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Non-Review Review: Due Date

I have to admit that I quite enjoyed Due Date. It’s a straight-forward comedy road movie – nothing more, nothing less. It’s the standard template: two unlikely comrades find themselves embarking on a cross-country journey where they learn a lot about each other and themselves. As such, Due Date is the younger sibling of films like Trains, Planes and Automobiles or Midnight Run – it’s also a genre which hasn’t, to be honest, been played entirely straight in quite some time. Sure, there have been variations on theme – Little Miss Sunshine, for example, played the road movie with far more subversive comedy; Get Him to the Greek was this concept with rock stars. As such, perhaps the simplicity of Due Date is part of the appeal – it’s a tried and tested formula, so why tinker with it?

What does Robert Downey Jr. bring to the table?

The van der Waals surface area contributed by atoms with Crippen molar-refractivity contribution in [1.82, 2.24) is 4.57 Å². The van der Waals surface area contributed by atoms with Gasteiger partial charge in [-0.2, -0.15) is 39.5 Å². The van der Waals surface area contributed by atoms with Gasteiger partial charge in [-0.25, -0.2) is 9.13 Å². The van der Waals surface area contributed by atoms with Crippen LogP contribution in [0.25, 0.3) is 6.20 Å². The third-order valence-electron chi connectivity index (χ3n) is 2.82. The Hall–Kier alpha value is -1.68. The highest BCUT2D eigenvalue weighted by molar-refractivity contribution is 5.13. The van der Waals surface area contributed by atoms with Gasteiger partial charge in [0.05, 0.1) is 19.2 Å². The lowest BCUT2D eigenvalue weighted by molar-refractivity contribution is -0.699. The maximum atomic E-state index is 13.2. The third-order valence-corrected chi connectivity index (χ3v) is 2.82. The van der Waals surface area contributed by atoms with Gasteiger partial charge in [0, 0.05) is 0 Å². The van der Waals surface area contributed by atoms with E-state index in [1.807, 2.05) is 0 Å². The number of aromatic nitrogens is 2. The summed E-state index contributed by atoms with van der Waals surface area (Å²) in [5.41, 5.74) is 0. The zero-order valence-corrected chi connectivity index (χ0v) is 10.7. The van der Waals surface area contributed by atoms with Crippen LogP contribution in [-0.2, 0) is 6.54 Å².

The plot, as the title implies, follows two very different individuals making a trip to Los Angeles. Ethan is an aspiring actor looking for some emotional closure and a chance to appear in Two and a Half Men. Peter just wants to make it back to his wife in time for the birth of his child. Both essentially embody the “overgrown manchild” archetype that has become increasing common in modern comedies. Ethan repeatedly claims to be “only 23”, but has the mental age of a five-year-old (complete with the adept skills at emotional manipulation and inability to take care of himself – “if you’re allergic to waffles, don’t eat them!” Peter has to advise him at one point). Peter is immature and emotionally isolated – communicating over long distance with his wife via voicemail rather than phone conversations. He certainly doesn’t have the patience to become a father. If it sounds like this is an experience that both leads could grow from, you’d be spot-on.